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hpr1757 :: Useful Bash functions

Some Bash functions that may be of use in your scripts

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Hosted by Dave Morriss on 2015-04-28 is flagged as Explicit and is released under a CC-BY-SA license.
Listen in ogg, spx, or mp3 format. | Comments (4)

Part of the series: Bash Scripting

This is an open series in which Hacker Public Radio Listeners can share their Bash scripting knowledge and experience with the community. General programming topics and Bash commands are explored along with some tutorials for the complete novice.

Overview

I enjoy writing Bash scripts to solve various problems. In particular I have a number of scripts I use to manage the process of preparing a show for HPR, which I am developing at the moment.

My more complex Bash scripts use a lot of functions to perform the various tasks, and, in the nature of things, some of these functions can be of use in other scripts and are shared between them.

I thought I would share some of these functions with HPR listeners in the hopes that they might be useful. It would also be interesting to receive feedback on these functions and would be great if other Bash users contributed ideas of their own.

Full Notes

Since the notes explaining this subject are long, they have been placed here: http://hackerpublicradio.org/eps/hpr1757_full_shownotes.html, and an experimental ePub version is available here: http://hackerpublicradio.org/eps/hpr1757_full_shownotes.epub.

  1. Bash Support Vim plugin: http://www.vim.org/scripts/script.php?script_id=365
  2. HPR episode Bash parameter manipulation: http://hackerpublicradio.org/eps.php?id=1648
  3. How to write functions (from The Linux Documentation Project):
  4. Download the pad and yes_no functions: http://hackerpublicradio.org/eps/hpr1757_functions.sh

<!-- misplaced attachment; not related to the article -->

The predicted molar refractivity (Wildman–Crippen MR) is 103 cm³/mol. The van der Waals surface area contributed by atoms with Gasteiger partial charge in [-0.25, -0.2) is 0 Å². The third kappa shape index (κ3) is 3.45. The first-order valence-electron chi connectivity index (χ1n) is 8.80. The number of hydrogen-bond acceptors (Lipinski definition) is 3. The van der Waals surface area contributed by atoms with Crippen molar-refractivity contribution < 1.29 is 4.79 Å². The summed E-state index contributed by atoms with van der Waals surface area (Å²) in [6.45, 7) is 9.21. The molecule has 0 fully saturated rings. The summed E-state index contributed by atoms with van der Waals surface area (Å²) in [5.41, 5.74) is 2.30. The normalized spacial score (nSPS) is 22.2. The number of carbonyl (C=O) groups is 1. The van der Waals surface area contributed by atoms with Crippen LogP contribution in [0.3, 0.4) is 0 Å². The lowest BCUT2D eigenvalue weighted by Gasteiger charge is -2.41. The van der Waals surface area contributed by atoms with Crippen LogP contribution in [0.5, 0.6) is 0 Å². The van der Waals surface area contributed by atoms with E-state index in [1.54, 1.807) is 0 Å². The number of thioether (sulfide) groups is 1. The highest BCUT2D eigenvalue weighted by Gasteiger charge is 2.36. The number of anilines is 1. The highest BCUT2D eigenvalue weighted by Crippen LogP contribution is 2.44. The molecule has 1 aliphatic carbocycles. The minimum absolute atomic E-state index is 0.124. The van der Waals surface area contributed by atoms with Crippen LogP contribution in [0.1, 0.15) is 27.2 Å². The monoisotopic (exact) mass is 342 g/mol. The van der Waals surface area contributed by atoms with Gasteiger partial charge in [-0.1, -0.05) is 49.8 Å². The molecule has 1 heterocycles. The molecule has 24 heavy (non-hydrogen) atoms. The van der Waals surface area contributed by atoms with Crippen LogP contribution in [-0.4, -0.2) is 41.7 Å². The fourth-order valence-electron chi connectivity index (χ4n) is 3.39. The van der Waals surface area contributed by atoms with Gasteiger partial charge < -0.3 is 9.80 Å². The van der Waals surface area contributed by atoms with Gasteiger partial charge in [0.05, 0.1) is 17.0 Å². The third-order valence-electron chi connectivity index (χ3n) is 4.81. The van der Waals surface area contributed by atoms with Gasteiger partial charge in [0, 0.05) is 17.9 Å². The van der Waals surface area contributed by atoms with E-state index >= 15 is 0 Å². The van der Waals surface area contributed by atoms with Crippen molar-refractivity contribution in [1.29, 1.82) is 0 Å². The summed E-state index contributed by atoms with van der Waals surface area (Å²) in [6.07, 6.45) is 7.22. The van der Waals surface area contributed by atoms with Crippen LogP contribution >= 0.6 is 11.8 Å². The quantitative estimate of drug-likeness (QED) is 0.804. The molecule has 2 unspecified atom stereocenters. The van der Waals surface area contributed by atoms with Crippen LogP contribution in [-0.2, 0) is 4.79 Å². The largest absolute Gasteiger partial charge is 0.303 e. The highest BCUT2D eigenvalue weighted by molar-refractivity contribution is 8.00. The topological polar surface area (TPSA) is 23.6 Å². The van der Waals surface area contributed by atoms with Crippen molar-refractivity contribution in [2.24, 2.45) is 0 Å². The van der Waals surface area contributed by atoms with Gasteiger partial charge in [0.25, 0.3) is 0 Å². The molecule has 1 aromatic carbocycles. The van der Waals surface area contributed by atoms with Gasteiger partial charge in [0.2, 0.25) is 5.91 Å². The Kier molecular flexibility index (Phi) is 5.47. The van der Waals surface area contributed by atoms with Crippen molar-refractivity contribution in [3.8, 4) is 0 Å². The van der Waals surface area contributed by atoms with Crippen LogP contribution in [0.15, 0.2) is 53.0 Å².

Comments

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Comment #1 posted on 2015-04-28T15:02:44Z by Bill Ricker

epub

Nice podcast. The experimental epub long notes is a great idea. Constructive feedback : The code segments render in the popular FBReader as fixed width sans oblique font, and some lines are indented further than intended, including indenting the line number. The code however looks fine in the alternative "E-Book Viewer" app on my Open With menu. (I don't even remember what package that came with.)

Comment #2 posted on 2015-04-28T15:35:53Z by Dave Morriss

Re: epub

Thanks Bill,

The epub notes need work, I know. I have not yet done a comprehensive look at how different readers render them.

As soon as I can I plan to follow Jon Kulp's lead and build them with some of the tools he recommends rather than with pandoc, which I'm using now.

Comment #3 posted on 2015-04-28T17:18:30Z by 0xf10e

exitcodes

Only 0 being true in shell is due to 0 being the "everything is fine" exitcode in UNIX.
Everything else signals some kind of error. Which exitcode correlates to which error depends AFAIK on the command. But you can make your tools scripting friendly by exiting w/ 1 on invalid input, 2 on invalid configuration and so on.
When you stick to values of 2^x you can even AND them and fill up all 8bits I think an exitcode can have! ;)

Comment #4 posted on 2015-04-28T21:53:42Z by Dave Morriss

Re: exitcodes

Thanks 0xf10e,

I guess I'm easily confused :-)

You make some good points. I've worked on (old, obsolete) mainframe operating systems where the exit code was caught and turned into a text message, and it was possible to write and register your own "Message Text Module" for your own application. I thought that was a good design.

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